As soon as the nursing of the larvae from day to day with chewed bits of food combined with simultaneous construction of a number of cells and with the simultaneous nursing in them of a number of larvae, the reproduction of the wasps, in the beginning having been slowed-down, increased rapidly. Matters went faster still when, to isolate the larvae -- living now in free, turned upside down, and unified in combs, cells, -- from unfavorable external influences, the wasps began to built around the nest something like a climatic insulation -- a special insulating shell made of several concentric layers of "wasp paper" with a multitude of individual air cavities between these layers. As a result, from a single wasp-mother, initially hardly able to raise one larva in the course of several weeks, now, in the course of a season a whole tribe or generation develops, counting thousands of individuals, organized in one society, easily aroused, well armed, and able to furiously protect their prosperity. See next Figure.

Figure 6 :   The hornet   Vespa  crabro  L.  guarding the entrance to the "commonly possessed" nest.  (After MALYSHEV, 1966)

It is remarkable that this whole complex and deep-seated evolution of the way of life and behavior of the pleated-winged wasps [Eumenidae, Vespidae] did not involve deep changes in their morphology. Now it is already clear that the social wasps do not form a special systematic group sharply distinguished by structural features from solitarily living forms. Together with this, no polymorphism of individuals in a wasp society was developed, apart from some indications of it, observed in the highest societies of tropical Polybiinae, and [apart from] the fact that all female individuals in the society, with exclusion of the one fertile "tsaritsa" [queen], have lost the ability of reproduction and have changed in this way into "workers", or auxiliary females serving the society. [So only in this fashion we can speak of polymorphism in a wasp society].
In this way, the evolution of the pleated-winged wasps in the present Phase had affected basically only their instincts, and along this path, from, apparently, unassailable difficulties, present in the beginning, has led them out into a wide space [of opportunities], where vespine life received the clearest and most complex expression.

Sociality in wasps has probably originated a number of times independently :  Apart from having originated from the family Eumenidae (a family of pleated-winged wasps), it has also originated from certain members of sphecoids (digger wasps, with the Sphecidae as the most important family) :

Figure 7 :   Microstigmus  comes a minute sphecid wasp occurring in tropical rain forests, that may represent the closest approach to sociality by members of its family [Sphecidae]. (The bar on the right measures 1. 0 mm)  (After MATTHEWS, 1968, in EVANS and EBERHARD, 1973)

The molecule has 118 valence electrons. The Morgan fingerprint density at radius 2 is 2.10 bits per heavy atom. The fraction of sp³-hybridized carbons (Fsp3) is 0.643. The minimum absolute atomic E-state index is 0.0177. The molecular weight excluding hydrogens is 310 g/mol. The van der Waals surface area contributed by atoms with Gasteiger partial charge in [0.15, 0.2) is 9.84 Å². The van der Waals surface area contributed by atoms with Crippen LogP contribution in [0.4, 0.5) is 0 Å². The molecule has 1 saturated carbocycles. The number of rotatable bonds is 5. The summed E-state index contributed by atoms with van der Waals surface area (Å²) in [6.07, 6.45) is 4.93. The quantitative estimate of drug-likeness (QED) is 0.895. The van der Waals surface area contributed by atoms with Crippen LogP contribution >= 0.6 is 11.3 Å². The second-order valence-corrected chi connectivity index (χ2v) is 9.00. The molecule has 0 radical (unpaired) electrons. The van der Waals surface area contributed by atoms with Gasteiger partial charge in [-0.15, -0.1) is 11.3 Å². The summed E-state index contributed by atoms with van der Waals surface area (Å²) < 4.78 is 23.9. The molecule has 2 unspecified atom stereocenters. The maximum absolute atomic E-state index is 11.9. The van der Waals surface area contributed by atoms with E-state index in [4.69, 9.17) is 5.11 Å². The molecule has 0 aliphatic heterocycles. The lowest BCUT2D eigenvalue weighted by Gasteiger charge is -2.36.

Figure 8 :   A nest of  Microstigmus  comes  suspended by a coiled pedicel from the underside of a Crysopila frond. The nest is built of fibers scraped from the frond.
(After a photograph by RETTENMEYER, from MATTHEWS, 1968, in EVANS and EBERHARD, 1973)

Discussing the subsequent path of development of the so-called social structure of vespine life is beyond the limits of the present work [of MALYSHEV], the more so because precisely with respect to this question fundamental investigations are published in the scientific literature.
We here deem it only possible to point to the final result of vespine evolution, a result, having at its base a whole series of characteristic instincts having gone a long way of development, and [these instincts] having been revealed in a certain group of solitary wasps only in their final phase of development. These instincts [already encountered in the mentioned solitary wasps] are characteristic also of social wasps, and from the basis of those instincts precisely also originated their new "social" traits of vespine life.

With this we conclude the Newly Vespine (vespoid) Phase of hymenopterous evolution.
Following MALYSHEV's account, we just have arrived at the Social Wasps (family Vespidae). Because the structure and further evolution of societies of wasps is fairly extensively discussed in the literature, MALYSHEV did not deem it necessary to dwell longer at the social wasps (his book is only about the main evolutionary paths followed by Hymenoptera). We, however, are concerned, not only with the main course of (hymenopterous) evolution, but also with all details in so far as they might challenge our general interpretation of evolution in terms of the Implicate and Explicate Orders of Reality (See [for instance] at the end of Part LI of the present Series). And indeed, sociality in wasps, its origin and structure, must eventually come to be described in terms of our noëtic theory in order to test, amend, or supplement this theory (The same goes for sociality in ants and bees, and also in termites (Order Isoptera)). So, having until now followed MALYSHEV in his series of evolutionary Phases, we, in the next document will insert an additional Phase -- the Ultimate Vespine (social) Phase of hymenopterous evolution. Although in the present document the origin of sociality is already more or less expounded (following MALYSHEV), we will present some ideas about it obtained from other sources. And to understand the main features of vespine social life it is very instructive to study it in the wasp  Polistes  (pleated-winged wasps, family Vespidae, subfamily Polistinae), which we will do in the next document.